The Ventura County public employee pension system, driven by public safety unions, is gobbling up an unjust amount of government resources, saddling Ventura County taxpayers with an unreasonable burden. The time for change is overdue.
The magnitude of the problem facing taxpayers was illustrated during a recent presentation to the Board of Supervisors by the CEO’s office. It was apparent from the presentation that the County is facing rising deficits because of uncontrolled pension costs.
Over the last five years, pension costs increased 76 percent and are projected to increase another 50 percent to $226 million a year in the next five years.
And that was the good news. Supervisors were told pension costs could rise even more if investments made by the pension fund fail to grow at least 7.75 percent every year. Any short-fall from that lofty expected return is generally made-up by taxpayers and not County workers.
The unspoken subtext at the Board of Supervisors meeting was, taxpayers are going to have to pay more and receive reduced services just so a small minority of County workers specifically those in public safety, can retire at a young age with gold plated pensions.
In other words, expect more of the same behavior that we have seen over the years as our Supervisors watched pension costs explode from $86 million to over $226 million a year, waiting for Sacramento or anyone else to fix problems they were elected to solve.
Forget about all the pension reform happy talk coming out of Sacramento. The law signed by Gov. Brown should instead be called the 1 percent solution – because that is how much the County expects to save in the next few years as a result of the reforms.
Ventura County Taxpayers Association believes the County must take strong action now or the deficit-ridden pension system will require diversion of public funds from necessary and treasured programs to cover pension cost increases. Every dollar diverted from the general fund into pension funds has the potential to reduce public services (like road maintenance, infrastructure, emergency preparedness and response and adequate public safety staffing levels) to the public.
Since VCTA did not hear anything at the BOS meeting to suggest the County or the Supervisors had a plan to address rising pension costs we respectively offer one. It starts at the negotiating table and it concerns public safety employees.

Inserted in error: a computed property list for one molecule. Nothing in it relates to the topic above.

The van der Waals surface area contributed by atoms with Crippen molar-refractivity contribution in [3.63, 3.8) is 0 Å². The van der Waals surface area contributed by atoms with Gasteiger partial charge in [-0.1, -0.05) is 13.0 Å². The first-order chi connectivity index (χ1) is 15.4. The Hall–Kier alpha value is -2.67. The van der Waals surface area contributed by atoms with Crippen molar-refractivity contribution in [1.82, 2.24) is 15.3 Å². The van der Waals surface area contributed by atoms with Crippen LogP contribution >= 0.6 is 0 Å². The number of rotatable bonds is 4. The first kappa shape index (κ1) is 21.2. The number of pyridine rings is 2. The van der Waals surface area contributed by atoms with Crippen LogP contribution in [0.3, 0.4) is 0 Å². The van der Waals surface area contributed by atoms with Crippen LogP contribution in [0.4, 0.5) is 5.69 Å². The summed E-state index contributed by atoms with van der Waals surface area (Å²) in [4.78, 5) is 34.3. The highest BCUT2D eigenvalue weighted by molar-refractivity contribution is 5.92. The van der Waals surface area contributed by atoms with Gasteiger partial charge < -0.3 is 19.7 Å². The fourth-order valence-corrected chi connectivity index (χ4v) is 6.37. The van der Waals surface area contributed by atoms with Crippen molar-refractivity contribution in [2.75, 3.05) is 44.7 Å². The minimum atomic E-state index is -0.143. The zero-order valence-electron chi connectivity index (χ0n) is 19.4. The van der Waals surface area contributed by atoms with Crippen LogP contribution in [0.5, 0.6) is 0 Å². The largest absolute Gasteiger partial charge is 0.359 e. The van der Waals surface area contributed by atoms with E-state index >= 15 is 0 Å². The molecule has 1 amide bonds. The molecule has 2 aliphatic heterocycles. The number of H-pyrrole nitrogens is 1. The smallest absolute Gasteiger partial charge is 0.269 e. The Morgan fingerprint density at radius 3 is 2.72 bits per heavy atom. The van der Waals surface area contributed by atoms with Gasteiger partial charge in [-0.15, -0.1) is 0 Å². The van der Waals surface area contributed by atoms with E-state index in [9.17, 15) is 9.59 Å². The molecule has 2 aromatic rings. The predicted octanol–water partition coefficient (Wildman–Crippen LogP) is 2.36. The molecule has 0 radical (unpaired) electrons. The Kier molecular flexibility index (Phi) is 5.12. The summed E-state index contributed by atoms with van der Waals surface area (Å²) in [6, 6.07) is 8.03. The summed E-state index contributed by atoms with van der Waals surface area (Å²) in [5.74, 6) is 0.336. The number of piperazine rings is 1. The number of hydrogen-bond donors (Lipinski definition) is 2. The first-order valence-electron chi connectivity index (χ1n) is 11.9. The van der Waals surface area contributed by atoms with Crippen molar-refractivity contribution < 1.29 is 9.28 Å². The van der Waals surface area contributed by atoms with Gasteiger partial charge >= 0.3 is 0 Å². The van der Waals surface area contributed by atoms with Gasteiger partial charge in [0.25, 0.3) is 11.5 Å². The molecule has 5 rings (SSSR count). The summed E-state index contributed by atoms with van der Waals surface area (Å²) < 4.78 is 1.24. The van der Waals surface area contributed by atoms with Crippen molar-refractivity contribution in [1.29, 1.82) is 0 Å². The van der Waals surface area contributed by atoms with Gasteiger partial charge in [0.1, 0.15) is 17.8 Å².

Of 10 bargaining unions at the County, Sheriff and Fire are paid the highest average salaries and receive the biggest pensions at retirement. Unlike other bargaining unions with lesser pensions, public safety pays close to nothing for their benefits.
Members of SEIU Local 721 pay 4.73 percent of the required 5.73 percent employee share of pension costs (taxpayers pay the difference) plus they pay 4.2 percent to Social Security.
In exchange for contributing a total of 8.93 percent of their pay while working, SEIU members can expect an average Tier II pension of about $23,000 a year with no COLA or retiree health benefits, but supplemented by Social Security.
County Sheriff and Fire on the other hand, pay only 2.5 percent of the required 12.71 percent employee share of pension costs (taxpayers again pay the difference). Public safety is not part of the Social Security system.
In exchange for contributing just 2.5 percent of their pay while working, public safety members can expect an average Tier I pension of about $114,000 a year plus annual COLA increases and retiree medical benefits, but no Social Security.
Why have the Supervisors largely exempted public safety workers from paying their fair share of pension costs, passing those costs instead onto taxpayers?
The County is deep in negotiations with Sheriff and Fire unions on new labor agreements. If the Board of Supervisors as part of those negotiations required that all public safety workers pay the full 12.71 percent required employee contribution rather than the 2.5 percent they currently pay, taxpayers and the County would by our calculations save $16 million year.
Both safety unions have options to extend their existing contracts well into next year. We hope they will not exercise the option and instead will step up and begin paying their fair share of pension costs like other County employees do.
With County government facing deficits and rising pension costs as far as the eye can see, it is time for public safety unions to step-up and be part of the solution and for the Supervisors to establish the expectation that they do so.